I am currently reading How to Make it All Work by David Allen. Only half way through so still digesting how to best harness my intuition, spontaneity and serendipity. But it has definitely got me thinking. I wonder also how it applies in various cultural environments… and if it is relevant. I recently wrote a paper as part of my Masters in International & Community Development on cross-cultural communication looking specifically at Australia and India. Two contrasting cultural environments, where the approach to task completion and how to get things done is strikingly different.
There are numerous theoretical models which exist and can be applied to explain the existence of the different cultural values. I wanted to share this section from my research report on one of these – the idea of polychronic versus monochronic cultures – which determines how you approach various tasks. It compares the different approaches to learning to drive.
Polychronic and monochronic value orientations
Edward Hall, American anthropologist and cross-cultural researcher proposed the idea of a continuum in time orientation to explain the different approach to completing activities. He observed that differences in space utilisation and the priorities given to human relationships over task accomplishment vary with monochronic and polychronic cultural orientations. A monochronic culture has a linear and structured way of thinking and emphasises task completion. At the opposite end of the spectrum is a polychronic culture in which ‘people change plans, borrow and lend things more frequently, emphasize relationships rather than tasks and privacy, and build long-term relationships with family members, friends and business partners’ (Bluedorn et al).
The Indian culture typically illustrates a polychronic orientation, and Australia a monochronic orientation (Dodd 1998). The different approaches to driving in each culture as presented by my colleague Tarun and also by my mother, perfectly illustrate the contrasting orientations:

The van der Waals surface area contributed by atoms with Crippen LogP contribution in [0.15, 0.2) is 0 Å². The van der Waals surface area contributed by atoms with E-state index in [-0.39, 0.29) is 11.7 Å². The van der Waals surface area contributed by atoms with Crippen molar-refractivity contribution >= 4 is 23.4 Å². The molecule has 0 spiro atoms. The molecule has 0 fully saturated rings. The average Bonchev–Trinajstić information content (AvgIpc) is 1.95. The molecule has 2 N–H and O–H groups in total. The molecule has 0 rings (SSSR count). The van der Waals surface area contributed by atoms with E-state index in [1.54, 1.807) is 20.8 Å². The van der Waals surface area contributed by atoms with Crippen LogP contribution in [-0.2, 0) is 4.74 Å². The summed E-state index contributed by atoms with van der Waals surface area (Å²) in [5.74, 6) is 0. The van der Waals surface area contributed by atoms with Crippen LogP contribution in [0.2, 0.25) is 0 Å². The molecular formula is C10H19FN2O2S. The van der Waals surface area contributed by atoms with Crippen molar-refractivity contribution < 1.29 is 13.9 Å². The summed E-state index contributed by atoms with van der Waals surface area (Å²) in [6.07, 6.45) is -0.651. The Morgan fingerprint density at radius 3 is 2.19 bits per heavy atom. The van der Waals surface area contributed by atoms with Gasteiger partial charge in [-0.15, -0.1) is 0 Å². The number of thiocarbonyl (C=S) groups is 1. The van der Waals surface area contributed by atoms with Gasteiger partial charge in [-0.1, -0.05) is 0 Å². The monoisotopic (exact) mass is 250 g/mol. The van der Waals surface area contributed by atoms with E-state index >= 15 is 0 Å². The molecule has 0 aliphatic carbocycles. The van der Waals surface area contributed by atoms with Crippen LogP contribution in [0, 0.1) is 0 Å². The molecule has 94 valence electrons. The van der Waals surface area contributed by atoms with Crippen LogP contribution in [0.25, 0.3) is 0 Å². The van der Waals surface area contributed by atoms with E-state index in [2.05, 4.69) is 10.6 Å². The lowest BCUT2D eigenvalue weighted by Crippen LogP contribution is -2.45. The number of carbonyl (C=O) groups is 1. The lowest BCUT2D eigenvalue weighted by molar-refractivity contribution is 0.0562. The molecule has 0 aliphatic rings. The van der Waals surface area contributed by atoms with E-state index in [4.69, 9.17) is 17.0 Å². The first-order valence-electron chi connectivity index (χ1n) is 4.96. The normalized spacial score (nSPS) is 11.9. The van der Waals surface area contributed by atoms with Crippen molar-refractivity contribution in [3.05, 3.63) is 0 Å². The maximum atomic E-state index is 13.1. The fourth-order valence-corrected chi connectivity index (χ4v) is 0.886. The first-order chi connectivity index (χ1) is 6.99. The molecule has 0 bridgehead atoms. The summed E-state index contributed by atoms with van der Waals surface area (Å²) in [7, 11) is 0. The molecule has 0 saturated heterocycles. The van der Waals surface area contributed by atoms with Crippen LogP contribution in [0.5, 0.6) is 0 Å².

When I learnt to drive in India I was told never to leave a gap because someone else would take it. And to always blow my horn so then people know I am there. When I came to Australia I thought this is the way it is suppose to be. But it is boring. People only drive in straight lines. When I returned to India, it took me a month to build the confidence to drive again. It was crazy..
This experience shared by Tarun illustrates a learned polychronic orientation and then a shock when place in a monochronic environment. This is the mirror image of my mother’s recollection of driving in India, where she experienced cultural shock in taking her monochronic orientation to a polychronic environment:
We drove out of the airport and turned onto a newly laid freeway. There were three lanes meant for each direction with a dividing concrete strip down the middle. But no-one took any notice – of the direction or the lanes. There were buses and trucks going well over 100k an hour and a buffalo drawn cart coming the wrong way up the freeway. Everyone was swerving and tooting. There were cows sleeping in the middle of the road. We just went around them. And then all of a sudden the new freeway stopped. No signs of warning. We just did a sharp right hand turn and were on a dirt road. Amazing.
At this stage (100 pages in), I am unsure how David Allen’s approach would work with/in the Indian culture. Good food for thought. On that note. It’s lunch time.